Are we an Endangered Species?

Are we on the way to creating a world where there is no more room for horses? In a practical sense, I think we may be. This is hardly news to some of us, but someone sent me this article form the LA Times, and I thought I'd pass it along, since it's something that affects all of us in one way or another. I know this is a huge problem on the East Coast as well; nearly all of the stables where I rode and boarded years ago have now been demolished to make way for encroaching development, not to mention the trails that have been destroyed or made forbidden to horses. Or, in some cases, the stables remain but the surrounding pastures are sold off for houses and condos; the horses must live in their stalls more or less 24 hours a day which, in a way, is worse. Is this happening in your area too? Have you felt the squeeze of development on your equestrian pursuits? Is there anything we can do about it?

Equestrian culture may be fading into the sunset

...the vanishing of horses is a sign that 'we are separated from the land. . . . People are afraid of the dirt. They are afraid of the dark. They have no sense of their place in the natural world.'

7 comments:

  1. The article was very disturbing. I'm afraid this isn't only happening in California but here on the East Coast too. As you said where there were stables and trails in the past, now there are parking lots, condos, and housing developments. The trails have been taken over by ATV's or bikers etc... there are not many places left for us and our horses. I know it will get worse unless there is some real activism about horses and equestrians. Sadly, this probably won't happen either. No one can understand who doesn't own or ride a horse what the big deal is, because people are so into themselves nowadays they can't think of any other living thing that is more important than themselves and their comfort and instant gratification in their lives.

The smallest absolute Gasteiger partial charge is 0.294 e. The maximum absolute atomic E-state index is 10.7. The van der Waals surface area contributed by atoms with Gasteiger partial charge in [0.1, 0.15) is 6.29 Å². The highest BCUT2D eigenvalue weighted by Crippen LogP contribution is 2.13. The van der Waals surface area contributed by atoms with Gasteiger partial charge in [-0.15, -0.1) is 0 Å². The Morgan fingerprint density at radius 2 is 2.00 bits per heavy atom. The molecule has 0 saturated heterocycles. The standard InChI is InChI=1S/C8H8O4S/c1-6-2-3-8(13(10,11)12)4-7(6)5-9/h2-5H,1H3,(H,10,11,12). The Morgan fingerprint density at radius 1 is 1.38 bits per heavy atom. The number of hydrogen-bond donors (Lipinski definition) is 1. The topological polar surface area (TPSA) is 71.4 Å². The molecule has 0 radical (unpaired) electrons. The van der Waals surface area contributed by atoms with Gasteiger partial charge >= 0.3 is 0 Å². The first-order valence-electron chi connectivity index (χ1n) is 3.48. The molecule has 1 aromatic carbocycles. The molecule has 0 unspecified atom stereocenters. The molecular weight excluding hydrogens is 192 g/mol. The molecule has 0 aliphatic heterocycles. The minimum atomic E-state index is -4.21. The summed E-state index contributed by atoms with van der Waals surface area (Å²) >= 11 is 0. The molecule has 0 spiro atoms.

It is such a shame I do wish we as riders and horse owners/lovers could all band together across the country and make our voices heard and get things changed before it goes too far.

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  2. I am a cynic from the middle of the country. Honestly I'm kind of surprised that people in Los Angeles actually have horses at all! They're just not urban animals to me.

    Being in the relatively sparsely populated south has a lot to do with my attitudes toward horsekeeping, I know. But around here there's plenty of horses, plenty of places to ride, and plenty of stables. Of course nobody has any money or any training.

    That's the thing that yall are overlooking. If horses are a luxury item, people are more inclined to learn something about their care and use. Nobody at my old barn had a clue about horse overpopulation, or being a good ambassador to non horse people, or basic safety. I really think raising the bar isn't a bad idea, at least down here.